Recently I was at a party where I got into an argument with a fellow lefty about why Europe has gone from being the place that inspires liberals & lefties to say, “why can’t we be like them?” to Austerity ‘R Us. He gave a typical US lefty answer: the European strategy of incrementalism, of gradually trying to tame & transform capitalism, had lost its radical edge and had become more and more focused on an being a good steward of the status quo rather than trying to build a more just society. I think he’s wrong. European Social Democracy didn’t stall because it was too incrementalist. It stalled because their incrementalism stopped at the border.
There’s a lot you can do in one country to improve the lives of the people who live there. But sooner or later you’re going to bump up against the limits set by our global economy. Either everybody else is going to rise up, or you’re going to get dragged down.
As European Social Democrats and radicals rebuilt their countries after World War II, they didn’t completely neglect the rest of the world. Through the UN and nonprofits, they spent modest sums of money on helping the global poor. And some expressed their solidarity with the downtrodden and Third World revolutionaries. But as export-oriented manufacturing spread –first to Japan and Mexico, then South Korea, and China and Vietnam and elsewhere – they didn’t use their considerable economic and political power to increase their fellow workers’ wages & power on the job.
Europeans had three weapons at their disposal. First, they could use their clout to increase the power of autonomous, democratic unions in the Second and Third Worlds, including helping to pay for a ton of organizers (like factory workers, organizer pay was a lot cheaper overseas than in Europe). By building strong global alliances between First World and Second and Third World unions and building strong European public support for workers’ struggles overseas, they could’ve tilted the odds in favor of Third World union organizing.
Second, as Europe recovered from World War II it became an enormously influential export market. If Second World corporations wanted to be players in this market, they had to play by Europe’s rules – and those rules could have required ever increasing standards for Second World worker pay & power. And if European social Democrats used their market clout to raise the bar globally, American progressives would have undoubtedly joined in, creating more than enough market pressure to change the game in the Second World.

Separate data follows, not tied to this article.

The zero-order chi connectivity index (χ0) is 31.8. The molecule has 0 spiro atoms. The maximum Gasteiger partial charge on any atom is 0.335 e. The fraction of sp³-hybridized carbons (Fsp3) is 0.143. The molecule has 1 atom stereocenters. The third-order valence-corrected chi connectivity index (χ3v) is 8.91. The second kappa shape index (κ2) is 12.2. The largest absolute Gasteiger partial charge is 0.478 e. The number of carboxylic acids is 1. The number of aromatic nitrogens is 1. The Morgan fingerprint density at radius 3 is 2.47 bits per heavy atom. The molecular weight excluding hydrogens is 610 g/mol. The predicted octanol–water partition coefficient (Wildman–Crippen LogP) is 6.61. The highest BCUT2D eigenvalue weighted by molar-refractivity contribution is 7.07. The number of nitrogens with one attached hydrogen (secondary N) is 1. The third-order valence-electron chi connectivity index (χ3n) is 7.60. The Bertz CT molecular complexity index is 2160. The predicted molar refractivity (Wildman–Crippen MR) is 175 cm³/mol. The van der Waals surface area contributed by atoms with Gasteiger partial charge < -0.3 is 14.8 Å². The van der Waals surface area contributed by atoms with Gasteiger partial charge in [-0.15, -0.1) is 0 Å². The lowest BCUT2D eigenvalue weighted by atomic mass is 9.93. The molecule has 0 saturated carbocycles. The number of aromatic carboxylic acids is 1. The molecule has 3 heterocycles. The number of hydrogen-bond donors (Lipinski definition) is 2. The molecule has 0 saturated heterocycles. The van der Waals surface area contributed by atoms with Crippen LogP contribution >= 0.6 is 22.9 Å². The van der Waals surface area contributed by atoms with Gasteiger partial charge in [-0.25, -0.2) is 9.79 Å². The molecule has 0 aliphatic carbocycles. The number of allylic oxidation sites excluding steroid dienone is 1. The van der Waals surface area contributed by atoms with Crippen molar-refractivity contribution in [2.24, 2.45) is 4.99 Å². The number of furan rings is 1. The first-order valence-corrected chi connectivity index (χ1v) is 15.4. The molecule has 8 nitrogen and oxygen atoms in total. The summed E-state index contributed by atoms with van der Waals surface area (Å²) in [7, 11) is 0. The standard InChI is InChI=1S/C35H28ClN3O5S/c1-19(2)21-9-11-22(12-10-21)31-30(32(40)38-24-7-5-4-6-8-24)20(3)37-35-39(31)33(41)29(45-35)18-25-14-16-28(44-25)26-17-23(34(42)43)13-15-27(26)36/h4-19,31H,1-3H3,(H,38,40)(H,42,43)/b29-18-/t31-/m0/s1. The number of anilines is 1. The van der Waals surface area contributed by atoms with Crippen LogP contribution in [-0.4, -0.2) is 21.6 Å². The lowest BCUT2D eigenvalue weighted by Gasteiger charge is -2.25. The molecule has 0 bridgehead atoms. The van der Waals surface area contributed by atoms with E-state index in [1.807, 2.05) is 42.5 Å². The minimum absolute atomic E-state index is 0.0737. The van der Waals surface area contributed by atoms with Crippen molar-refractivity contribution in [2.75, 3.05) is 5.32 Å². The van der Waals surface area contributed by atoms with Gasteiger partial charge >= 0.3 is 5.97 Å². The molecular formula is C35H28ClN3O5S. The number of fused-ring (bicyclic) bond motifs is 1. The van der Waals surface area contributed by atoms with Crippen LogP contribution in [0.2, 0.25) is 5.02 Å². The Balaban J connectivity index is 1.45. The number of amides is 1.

Finally, as European corporations build up their presence overseas, European unionists and consumers could have pressured them to help raise standards overseas. In many European countries, unions used to have an anonymous amount of influence over the corporations in key industries, including in some cases having seats on the board. They also had the power of public opinion. There’s no reason they couldn’t have aggressively used that power, not only in pushing these corporations to act as progressively abroad as they did at home but also to push aggressively to create ever-increasing global standards in these industries (i.e., Stacking the Deck in Favor of the Good Guys).
None of this would’ve changed the global economy overnight. But over the long haul this kind of global incrementalism could’ve radically transformed the game. It would mean a better life for millions of people around the globe and given them a real say in shaping their destinies. It would have radically slowed down the loss of European manufacturing jobs. And it would’ve made it harder for big corporations and the rich to play countries against one another and to push for austerity.
It’s not surprising that European progressives didn’t follow this path. Nationalism is a very, very powerful force; it’s a hell of a lot easier to say “workers of the world unite” than to actually live it. The Small Is Beautiful strain running throughout progressivism also made many lefties suspicious of operating at the kind of scale would take to pull this off. It was way, way out of their comfort zone. And following this path would’ve required European progressives to let go of their version of the racist “noble savage” myth; it was a lot easier to romanticize El Salvador peasants then it was to really connect with a worker in a South Korea auto plant.
Progressives in European social democracies did face hard limits. But it wasn’t the limit of incrementalism that did them in.